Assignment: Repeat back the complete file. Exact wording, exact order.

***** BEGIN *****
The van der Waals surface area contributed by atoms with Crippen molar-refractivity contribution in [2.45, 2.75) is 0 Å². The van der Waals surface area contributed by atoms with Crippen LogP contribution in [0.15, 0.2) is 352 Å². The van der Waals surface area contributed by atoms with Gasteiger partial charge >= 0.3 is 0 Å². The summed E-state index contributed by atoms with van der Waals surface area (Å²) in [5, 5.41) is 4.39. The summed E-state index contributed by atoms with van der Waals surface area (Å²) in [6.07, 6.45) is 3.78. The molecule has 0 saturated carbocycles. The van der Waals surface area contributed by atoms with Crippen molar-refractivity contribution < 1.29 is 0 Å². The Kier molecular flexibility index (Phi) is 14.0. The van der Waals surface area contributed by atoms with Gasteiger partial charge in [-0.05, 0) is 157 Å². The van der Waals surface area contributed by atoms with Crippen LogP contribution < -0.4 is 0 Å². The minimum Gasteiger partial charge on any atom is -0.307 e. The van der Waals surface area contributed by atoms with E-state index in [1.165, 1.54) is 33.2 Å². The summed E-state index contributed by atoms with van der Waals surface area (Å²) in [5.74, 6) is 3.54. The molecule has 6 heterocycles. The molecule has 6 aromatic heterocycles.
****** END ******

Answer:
The van der Waals surface area contributed by atoms with Crippen molar-refractivity contribution in [2.45, 2.75) is 0 Å². The van der Waals surface area contributed by atoms with Crippen LogP contribution in [0.15, 0.2) is 352 Å². The van der Waals surface area contributed by atoms with Gasteiger partial charge >= 0.3 is 0 Å². The summed E-state index contributed by atoms with van der Waals surface area (Å²) in [5, 5.41) is 4.39. The summed E-state index contributed by atoms with van der Waals surface area (Å²) in [6.07, 6.45) is 3.78. The molecule has 0 saturated carbocycles. The van der Waals surface area contributed by atoms with Crippen molar-refractivity contribution < 1.29 is 0 Å². The Kier molecular flexibility index (Phi) is 14.0. The van der Waals surface area contributed by atoms with Gasteiger partial charge in [-0.05, 0) is 157 Å². The van der Waals surface area contributed by atoms with Crippen LogP contribution < -0.4 is 0 Å². The minimum Gasteiger partial charge on any atom is -0.307 e. The van der Waals surface area contributed by atoms with E-state index in [1.165, 1.54) is 33.2 Å². The summed E-state index contributed by atoms with van der Waals surface area (Å²) in [5.74, 6) is 3.54. The molecule has 6 heterocycles. The molecule has 6 aromatic heterocycles.